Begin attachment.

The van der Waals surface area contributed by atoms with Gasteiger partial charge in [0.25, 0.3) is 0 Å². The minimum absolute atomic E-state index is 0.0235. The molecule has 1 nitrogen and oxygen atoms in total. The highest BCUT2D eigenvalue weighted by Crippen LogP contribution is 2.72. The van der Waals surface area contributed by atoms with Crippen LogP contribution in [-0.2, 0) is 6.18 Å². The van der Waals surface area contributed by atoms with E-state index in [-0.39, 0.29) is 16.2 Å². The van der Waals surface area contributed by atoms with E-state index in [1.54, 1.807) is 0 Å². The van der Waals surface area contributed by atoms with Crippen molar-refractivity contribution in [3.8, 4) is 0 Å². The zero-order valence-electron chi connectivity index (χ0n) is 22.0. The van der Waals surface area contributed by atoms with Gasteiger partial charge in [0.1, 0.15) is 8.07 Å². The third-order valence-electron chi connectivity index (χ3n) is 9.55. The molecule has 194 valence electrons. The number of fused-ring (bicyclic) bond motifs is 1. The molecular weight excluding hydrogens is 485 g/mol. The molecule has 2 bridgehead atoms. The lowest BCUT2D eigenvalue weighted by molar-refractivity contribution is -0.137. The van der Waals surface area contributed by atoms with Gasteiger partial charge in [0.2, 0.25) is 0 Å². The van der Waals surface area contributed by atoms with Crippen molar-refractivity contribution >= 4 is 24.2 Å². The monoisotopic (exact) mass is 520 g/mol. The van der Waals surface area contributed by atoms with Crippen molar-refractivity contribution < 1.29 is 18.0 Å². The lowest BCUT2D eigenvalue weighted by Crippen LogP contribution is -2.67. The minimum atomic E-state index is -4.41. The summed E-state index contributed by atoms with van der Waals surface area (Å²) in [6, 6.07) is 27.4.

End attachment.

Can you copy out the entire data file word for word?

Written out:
The van der Waals surface area contributed by atoms with Gasteiger partial charge in [0.25, 0.3) is 0 Å². The minimum absolute atomic E-state index is 0.0235. The molecule has 1 nitrogen and oxygen atoms in total. The highest BCUT2D eigenvalue weighted by Crippen LogP contribution is 2.72. The van der Waals surface area contributed by atoms with Crippen LogP contribution in [-0.2, 0) is 6.18 Å². The van der Waals surface area contributed by atoms with E-state index in [-0.39, 0.29) is 16.2 Å². The van der Waals surface area contributed by atoms with E-state index in [1.54, 1.807) is 0 Å². The van der Waals surface area contributed by atoms with Crippen molar-refractivity contribution in [3.8, 4) is 0 Å². The zero-order valence-electron chi connectivity index (χ0n) is 22.0. The van der Waals surface area contributed by atoms with Gasteiger partial charge in [0.1, 0.15) is 8.07 Å². The third-order valence-electron chi connectivity index (χ3n) is 9.55. The molecule has 194 valence electrons. The number of fused-ring (bicyclic) bond motifs is 1. The molecular weight excluding hydrogens is 485 g/mol. The molecule has 2 bridgehead atoms. The lowest BCUT2D eigenvalue weighted by molar-refractivity contribution is -0.137. The van der Waals surface area contributed by atoms with Gasteiger partial charge in [0.2, 0.25) is 0 Å². The van der Waals surface area contributed by atoms with Crippen molar-refractivity contribution >= 4 is 24.2 Å². The monoisotopic (exact) mass is 520 g/mol. The van der Waals surface area contributed by atoms with Crippen molar-refractivity contribution < 1.29 is 18.0 Å². The lowest BCUT2D eigenvalue weighted by Crippen LogP contribution is -2.67. The minimum atomic E-state index is -4.41. The summed E-state index contributed by atoms with van der Waals surface area (Å²) in [6, 6.07) is 27.4.